Leading Independent Governance Experts and a Proxy Advisor Raise Concerns over Elliott Pay Scheme


Leading Independent Governance Experts and a Proxy Advisor Raise Concerns over Elliott Pay Scheme

Scheme Misaligns Board Interests and Creates Significant Risk for Hess and Its Shareholders

NEW YORK--(BUSINESS WIRE)-- Hess Corporation (NYS: HES) ("Hess" or "the Company") today cited statements from leading, independent governance experts and a proxy advisory firm expressing concerns over the unusual contingent bonus scheme that Elliott is using to incentivize its director nominees to pursue its short-term goals for the Company.

John C. Coffee, Jr., the Adolf A. Berle Professor of Law at Columbia Law School and Director of Columbia's Center on Corporate Governance, in his recent article, "Are shareholder bonuses incentives or bribes?" notes that "special bonus schemes" are the "dark side" of the recent influx of shareholder activism. Indeed, Professor Coffee notes that these third-party payments not only compromise director independence, but will divide the board and jeopardize the long term financial health of the company, stating, "third-party bonuses create the wrong incentives, fragment the board and imply a shift toward both the short-term and higher risk."

Stephen Bainbridge, the William D. Warren Distinguished Professor of Law at the UCLA School of Law, recently wrote in an article supporting Professor Coffee's findings that, "if this nonsense is not illegal, it ought to be.i"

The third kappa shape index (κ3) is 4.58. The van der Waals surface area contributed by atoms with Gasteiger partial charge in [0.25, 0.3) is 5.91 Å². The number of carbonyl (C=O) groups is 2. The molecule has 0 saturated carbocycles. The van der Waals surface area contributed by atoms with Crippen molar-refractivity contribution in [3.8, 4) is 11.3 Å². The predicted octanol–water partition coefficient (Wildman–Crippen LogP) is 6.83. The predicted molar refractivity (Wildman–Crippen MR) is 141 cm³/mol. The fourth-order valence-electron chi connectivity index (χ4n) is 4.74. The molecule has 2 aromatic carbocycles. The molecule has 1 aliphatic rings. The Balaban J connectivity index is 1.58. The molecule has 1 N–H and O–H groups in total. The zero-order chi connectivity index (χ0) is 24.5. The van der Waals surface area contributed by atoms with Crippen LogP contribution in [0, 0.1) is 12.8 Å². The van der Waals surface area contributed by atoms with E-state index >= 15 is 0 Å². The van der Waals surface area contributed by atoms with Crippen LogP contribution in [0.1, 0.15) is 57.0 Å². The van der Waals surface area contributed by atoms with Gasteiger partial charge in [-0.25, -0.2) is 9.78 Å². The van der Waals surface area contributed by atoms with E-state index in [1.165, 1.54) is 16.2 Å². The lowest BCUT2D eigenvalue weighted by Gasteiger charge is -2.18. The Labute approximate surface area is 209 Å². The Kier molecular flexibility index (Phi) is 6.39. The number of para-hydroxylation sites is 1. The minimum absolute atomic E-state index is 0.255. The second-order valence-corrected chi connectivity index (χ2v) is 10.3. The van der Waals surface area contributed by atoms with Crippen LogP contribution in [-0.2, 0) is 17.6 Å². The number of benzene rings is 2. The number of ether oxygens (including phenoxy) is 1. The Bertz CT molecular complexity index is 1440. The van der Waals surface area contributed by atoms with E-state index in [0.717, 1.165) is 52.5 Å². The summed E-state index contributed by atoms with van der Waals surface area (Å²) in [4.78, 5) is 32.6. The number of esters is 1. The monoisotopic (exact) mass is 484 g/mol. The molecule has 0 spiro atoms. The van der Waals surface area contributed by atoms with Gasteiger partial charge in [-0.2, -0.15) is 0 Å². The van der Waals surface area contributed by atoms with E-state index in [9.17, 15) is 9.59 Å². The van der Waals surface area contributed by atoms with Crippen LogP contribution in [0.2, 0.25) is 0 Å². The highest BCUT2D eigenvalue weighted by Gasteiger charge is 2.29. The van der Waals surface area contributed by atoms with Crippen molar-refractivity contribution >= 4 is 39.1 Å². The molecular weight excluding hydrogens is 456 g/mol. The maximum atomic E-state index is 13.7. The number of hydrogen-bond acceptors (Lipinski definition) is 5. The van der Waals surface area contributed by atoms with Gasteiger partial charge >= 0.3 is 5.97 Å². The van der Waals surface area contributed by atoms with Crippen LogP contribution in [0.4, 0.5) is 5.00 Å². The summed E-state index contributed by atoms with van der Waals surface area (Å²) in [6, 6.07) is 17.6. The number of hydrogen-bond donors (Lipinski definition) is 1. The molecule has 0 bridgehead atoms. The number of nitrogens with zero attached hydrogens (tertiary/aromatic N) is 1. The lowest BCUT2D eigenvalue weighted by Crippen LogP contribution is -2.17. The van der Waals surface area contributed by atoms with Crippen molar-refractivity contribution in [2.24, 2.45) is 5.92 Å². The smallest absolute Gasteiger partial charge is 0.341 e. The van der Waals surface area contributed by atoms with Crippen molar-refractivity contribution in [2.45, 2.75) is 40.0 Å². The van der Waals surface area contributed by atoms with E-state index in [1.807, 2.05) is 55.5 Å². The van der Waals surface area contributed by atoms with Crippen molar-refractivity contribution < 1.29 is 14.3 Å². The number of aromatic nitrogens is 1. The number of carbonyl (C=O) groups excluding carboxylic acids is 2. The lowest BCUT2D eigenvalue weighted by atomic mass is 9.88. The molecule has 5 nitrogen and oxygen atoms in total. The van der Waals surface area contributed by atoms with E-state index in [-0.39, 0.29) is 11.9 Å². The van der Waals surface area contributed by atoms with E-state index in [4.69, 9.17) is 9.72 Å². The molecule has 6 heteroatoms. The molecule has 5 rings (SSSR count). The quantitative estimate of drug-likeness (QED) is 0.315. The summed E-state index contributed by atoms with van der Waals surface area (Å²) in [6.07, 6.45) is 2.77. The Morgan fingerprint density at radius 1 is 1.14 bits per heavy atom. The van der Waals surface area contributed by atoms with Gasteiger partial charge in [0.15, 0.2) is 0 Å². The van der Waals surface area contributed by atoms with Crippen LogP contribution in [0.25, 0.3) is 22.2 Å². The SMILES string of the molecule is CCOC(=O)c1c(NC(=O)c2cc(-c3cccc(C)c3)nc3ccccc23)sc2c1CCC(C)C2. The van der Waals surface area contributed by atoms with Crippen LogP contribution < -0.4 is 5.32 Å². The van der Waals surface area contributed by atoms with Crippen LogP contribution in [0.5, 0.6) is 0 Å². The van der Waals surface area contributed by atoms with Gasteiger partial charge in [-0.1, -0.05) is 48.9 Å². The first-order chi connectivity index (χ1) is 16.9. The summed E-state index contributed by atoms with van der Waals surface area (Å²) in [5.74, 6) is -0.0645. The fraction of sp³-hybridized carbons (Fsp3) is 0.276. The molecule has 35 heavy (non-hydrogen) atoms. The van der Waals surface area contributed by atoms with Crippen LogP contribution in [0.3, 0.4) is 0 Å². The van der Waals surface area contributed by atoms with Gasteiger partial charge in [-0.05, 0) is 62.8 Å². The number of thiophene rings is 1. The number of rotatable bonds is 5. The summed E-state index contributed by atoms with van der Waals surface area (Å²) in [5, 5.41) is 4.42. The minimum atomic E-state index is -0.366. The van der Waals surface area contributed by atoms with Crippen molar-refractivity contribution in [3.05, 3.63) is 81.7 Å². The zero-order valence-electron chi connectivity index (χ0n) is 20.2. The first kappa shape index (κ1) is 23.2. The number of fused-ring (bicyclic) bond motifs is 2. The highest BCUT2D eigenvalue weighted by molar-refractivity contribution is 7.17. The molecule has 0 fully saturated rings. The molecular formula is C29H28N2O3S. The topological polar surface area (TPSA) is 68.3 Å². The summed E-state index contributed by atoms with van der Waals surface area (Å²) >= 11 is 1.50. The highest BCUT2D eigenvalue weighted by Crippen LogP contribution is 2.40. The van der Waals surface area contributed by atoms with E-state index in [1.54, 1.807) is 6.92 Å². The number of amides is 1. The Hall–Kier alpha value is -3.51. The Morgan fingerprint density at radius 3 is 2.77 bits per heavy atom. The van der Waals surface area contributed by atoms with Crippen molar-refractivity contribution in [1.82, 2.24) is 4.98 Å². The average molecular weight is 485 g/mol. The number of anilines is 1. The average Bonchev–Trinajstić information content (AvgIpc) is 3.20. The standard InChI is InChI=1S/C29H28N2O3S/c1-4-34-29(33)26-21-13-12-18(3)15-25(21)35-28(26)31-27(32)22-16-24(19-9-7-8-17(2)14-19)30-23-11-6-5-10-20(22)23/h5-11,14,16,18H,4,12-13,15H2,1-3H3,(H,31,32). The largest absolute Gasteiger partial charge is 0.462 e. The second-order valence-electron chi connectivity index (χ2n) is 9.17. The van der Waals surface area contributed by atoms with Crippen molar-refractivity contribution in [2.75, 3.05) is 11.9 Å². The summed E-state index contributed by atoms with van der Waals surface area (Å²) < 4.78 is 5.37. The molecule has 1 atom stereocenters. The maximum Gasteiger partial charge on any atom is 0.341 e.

Further, Glass Lewis & Co. ("Glass Lewis"), a proxy advisory firm, notes that these payments give them significant pause as to the ability of these directors to act in the best interests of all shareholders, despite their legal obligation. The Glass Lewis report states:

...[w]e are strongly opposed to the Dissident's compensation arrangements and maintain such agreements introduce a troubling and, in our view, wholly unnecessary potential for board room conflict...

The Dissident may not revoke these payments at a later date if, by chance, it becomes unsatisfied with its Nominees. While this may provide the appearance that the Dissident Nominees are not beholden to Elliott's interests, we nevertheless find these agreements problematic. In particular, contests of this nature already introduce significant risks associated with the prospect of a fractured boardroom, the potentially adverse impact of which we believe shareholders must seriously consider as part of any final vote determination. By extension, we find agreements of this nature, which essentially establish a two-tiered compensation structure for the same oversight role, offer little chance of reducing the foregoing risks and may, in fact, foment further discord between the incumbent board members and Dissident nominees.